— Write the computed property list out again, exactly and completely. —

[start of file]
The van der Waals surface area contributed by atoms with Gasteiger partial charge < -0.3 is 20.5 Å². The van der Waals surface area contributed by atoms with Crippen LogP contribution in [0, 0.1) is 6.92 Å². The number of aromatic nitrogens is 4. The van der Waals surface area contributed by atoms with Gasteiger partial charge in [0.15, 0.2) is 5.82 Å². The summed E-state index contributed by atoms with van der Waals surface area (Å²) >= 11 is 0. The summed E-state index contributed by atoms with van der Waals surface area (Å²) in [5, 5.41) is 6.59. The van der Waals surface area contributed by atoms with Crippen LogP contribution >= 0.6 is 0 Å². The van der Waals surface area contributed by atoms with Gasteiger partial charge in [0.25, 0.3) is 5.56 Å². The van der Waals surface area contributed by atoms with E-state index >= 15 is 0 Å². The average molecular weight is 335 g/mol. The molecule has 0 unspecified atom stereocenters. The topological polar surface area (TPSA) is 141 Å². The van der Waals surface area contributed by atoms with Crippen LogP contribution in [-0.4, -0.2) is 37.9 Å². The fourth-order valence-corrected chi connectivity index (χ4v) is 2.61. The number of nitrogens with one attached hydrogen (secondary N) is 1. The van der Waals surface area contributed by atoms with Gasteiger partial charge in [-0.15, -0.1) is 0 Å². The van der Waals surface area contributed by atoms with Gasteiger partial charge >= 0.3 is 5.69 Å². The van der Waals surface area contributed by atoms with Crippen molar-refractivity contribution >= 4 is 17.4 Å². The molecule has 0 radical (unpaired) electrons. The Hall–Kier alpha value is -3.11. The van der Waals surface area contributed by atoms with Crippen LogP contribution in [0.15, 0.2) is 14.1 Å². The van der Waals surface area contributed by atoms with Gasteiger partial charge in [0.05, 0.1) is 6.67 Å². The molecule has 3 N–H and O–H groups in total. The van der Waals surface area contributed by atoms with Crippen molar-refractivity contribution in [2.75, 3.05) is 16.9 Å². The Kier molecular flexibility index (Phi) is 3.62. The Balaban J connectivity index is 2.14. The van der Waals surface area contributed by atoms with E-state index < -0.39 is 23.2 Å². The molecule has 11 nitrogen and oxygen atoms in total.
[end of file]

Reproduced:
The van der Waals surface area contributed by atoms with Gasteiger partial charge < -0.3 is 20.5 Å². The van der Waals surface area contributed by atoms with Crippen LogP contribution in [0, 0.1) is 6.92 Å². The number of aromatic nitrogens is 4. The van der Waals surface area contributed by atoms with Gasteiger partial charge in [0.15, 0.2) is 5.82 Å². The summed E-state index contributed by atoms with van der Waals surface area (Å²) >= 11 is 0. The summed E-state index contributed by atoms with van der Waals surface area (Å²) in [5, 5.41) is 6.59. The van der Waals surface area contributed by atoms with Crippen LogP contribution >= 0.6 is 0 Å². The van der Waals surface area contributed by atoms with Gasteiger partial charge in [0.25, 0.3) is 5.56 Å². The van der Waals surface area contributed by atoms with E-state index >= 15 is 0 Å². The average molecular weight is 335 g/mol. The molecule has 0 unspecified atom stereocenters. The topological polar surface area (TPSA) is 141 Å². The van der Waals surface area contributed by atoms with Crippen LogP contribution in [-0.4, -0.2) is 37.9 Å². The fourth-order valence-corrected chi connectivity index (χ4v) is 2.61. The number of nitrogens with one attached hydrogen (secondary N) is 1. The van der Waals surface area contributed by atoms with Gasteiger partial charge in [-0.15, -0.1) is 0 Å². The van der Waals surface area contributed by atoms with Gasteiger partial charge >= 0.3 is 5.69 Å². The van der Waals surface area contributed by atoms with Crippen molar-refractivity contribution >= 4 is 17.4 Å². The molecule has 0 radical (unpaired) electrons. The Hall–Kier alpha value is -3.11. The van der Waals surface area contributed by atoms with Crippen LogP contribution in [0.15, 0.2) is 14.1 Å². The van der Waals surface area contributed by atoms with Gasteiger partial charge in [0.05, 0.1) is 6.67 Å². The molecule has 3 N–H and O–H groups in total. The van der Waals surface area contributed by atoms with Crippen molar-refractivity contribution in [2.75, 3.05) is 16.9 Å². The Kier molecular flexibility index (Phi) is 3.62. The Balaban J connectivity index is 2.14. The van der Waals surface area contributed by atoms with E-state index < -0.39 is 23.2 Å². The molecule has 11 nitrogen and oxygen atoms in total.